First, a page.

The decline of the falsely self-described “quality” media outlet The Guardian/Observer into a deranged fake news site pushing anti-Russian hate propaganda continues apace. Take a look at this gem:
The Russian president, Vladimir Putin, has accused prominent British businessman Bill Browder of being a “serial killer” – the latest extraordinary attempt by the Kremlin to frame one of its most high-profile public enemies.
But Putin has not been reported anywhere else as making any recent statement about Browder whatever, and the Observer article makes no further mention of Putin’s supposed utterance or the circumstances in which it was supposedly made.
As the rest of the article makes clear, the suspicions against Browder were actually voiced by Russian police investigators and not by Putin at all.
The Observer fabricated a direct quote from the Russian president for their propaganda purposes without any regard to basic journalistic standards. They wanted to blame Putin personally for the suspicions of some Russian investigators, so they just invented an imaginary statement from him so they could conveniently do so.
What is really going on here is the classic trope of demonisation propaganda in which the demonised leader is conflated with all officials of their government and with the targeted country itself, so as to simplify and personalise the narrative of the subsequent Two Minutes Hate to be unleashed against them.
When, as in this case, the required substitution of the demonised leader for their country can’t be wrung out of the facts even through the most vigorous twisting, a disreputable fake news site like The Guardian/Observer is free to simply make up new, alternative facts that better fit their disinformative agenda. Because facts aren’t at all sacred when the official propaganda line demands lies.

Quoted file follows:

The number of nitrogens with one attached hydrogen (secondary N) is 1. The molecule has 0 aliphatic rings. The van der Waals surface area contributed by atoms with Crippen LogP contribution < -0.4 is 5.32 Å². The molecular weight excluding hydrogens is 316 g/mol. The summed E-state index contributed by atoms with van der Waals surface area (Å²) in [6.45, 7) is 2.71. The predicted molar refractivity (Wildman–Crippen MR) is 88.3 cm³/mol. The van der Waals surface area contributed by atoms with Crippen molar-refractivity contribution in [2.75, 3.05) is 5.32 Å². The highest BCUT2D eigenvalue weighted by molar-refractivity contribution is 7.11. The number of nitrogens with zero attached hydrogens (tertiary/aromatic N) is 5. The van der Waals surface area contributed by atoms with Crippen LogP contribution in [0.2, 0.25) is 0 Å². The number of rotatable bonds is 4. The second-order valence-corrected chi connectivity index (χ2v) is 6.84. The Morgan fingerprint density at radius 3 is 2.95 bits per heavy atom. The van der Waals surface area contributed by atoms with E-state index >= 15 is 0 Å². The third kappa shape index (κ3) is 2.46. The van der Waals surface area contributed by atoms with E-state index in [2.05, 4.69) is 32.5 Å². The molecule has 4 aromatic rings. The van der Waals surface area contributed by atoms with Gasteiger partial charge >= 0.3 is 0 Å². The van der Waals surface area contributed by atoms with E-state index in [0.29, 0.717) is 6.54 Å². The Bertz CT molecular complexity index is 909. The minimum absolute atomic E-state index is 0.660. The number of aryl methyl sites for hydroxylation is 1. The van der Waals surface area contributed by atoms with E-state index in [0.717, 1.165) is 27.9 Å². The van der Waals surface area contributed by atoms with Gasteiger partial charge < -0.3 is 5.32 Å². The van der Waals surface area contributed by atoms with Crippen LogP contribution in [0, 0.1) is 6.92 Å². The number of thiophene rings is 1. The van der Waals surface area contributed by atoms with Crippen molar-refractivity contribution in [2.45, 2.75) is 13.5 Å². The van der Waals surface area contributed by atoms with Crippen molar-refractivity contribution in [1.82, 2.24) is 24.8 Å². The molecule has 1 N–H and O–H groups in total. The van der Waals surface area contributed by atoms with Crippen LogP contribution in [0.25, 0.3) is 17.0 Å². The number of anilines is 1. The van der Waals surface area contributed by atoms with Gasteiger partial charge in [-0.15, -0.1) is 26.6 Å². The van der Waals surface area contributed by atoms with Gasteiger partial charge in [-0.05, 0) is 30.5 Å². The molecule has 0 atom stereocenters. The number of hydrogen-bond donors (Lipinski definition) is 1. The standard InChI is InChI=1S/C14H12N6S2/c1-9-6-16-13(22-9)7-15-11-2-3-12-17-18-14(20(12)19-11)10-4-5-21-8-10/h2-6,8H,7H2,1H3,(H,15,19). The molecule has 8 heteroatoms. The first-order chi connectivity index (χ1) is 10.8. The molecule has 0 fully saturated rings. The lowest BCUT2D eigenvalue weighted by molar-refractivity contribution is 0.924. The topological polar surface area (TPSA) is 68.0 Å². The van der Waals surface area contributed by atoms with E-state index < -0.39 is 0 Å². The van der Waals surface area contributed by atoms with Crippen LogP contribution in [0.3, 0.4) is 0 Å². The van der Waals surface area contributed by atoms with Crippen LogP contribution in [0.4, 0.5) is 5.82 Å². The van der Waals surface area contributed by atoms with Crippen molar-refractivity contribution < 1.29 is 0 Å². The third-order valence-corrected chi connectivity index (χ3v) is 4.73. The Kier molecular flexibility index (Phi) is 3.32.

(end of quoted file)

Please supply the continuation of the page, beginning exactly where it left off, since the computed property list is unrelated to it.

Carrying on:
In the same article, the documents from Russian investigators naming Browder as a suspect in certain crimes are first “seen as” a frame-up (by the sympathetic chorus of completely anonymous observers yellow journalism can always call on when an unsupported claim needs a spurious bolstering) and then outright labelled as such (see quote above) as if this alleged frame-up is a proven fact. Which it isn’t.
No evidence is required down there in the Guardian/Observer journalistic gutter before unsupported claims against Russian officials can be treated as unquestionable pseudo-facts, just as opponents of Putin can commit no crime for the outlet’s hate-befuddled hacks.
The above falsifications were brought to the attention of the Observer’s so-called Readers Editor – the official at the Guardian/Observer responsible for “independently” defending the outlet’s misdeeds against outraged readers – who did nothing. By now the article has rolled off the site’s front page, rendering any possible future correction nugatory in any case.
Later in the same article Magnitsky is described as having been Browder’s “tax lawyer” a standard trope of the Western propaganda narrative about the case. Magnitsky was actually an accountant.
A trifecta of fakery in one article! That makes crystal clear what the Guardian meant in this article, published at precisely the same moment as the disinformation cited above, when it said:
“We know what you are doing,” Theresa May said of Russia. It’s not enough to know. We need to do something about it.
By “doing something about it” they mean they’re going to tell one hostile lie about Russia after another.
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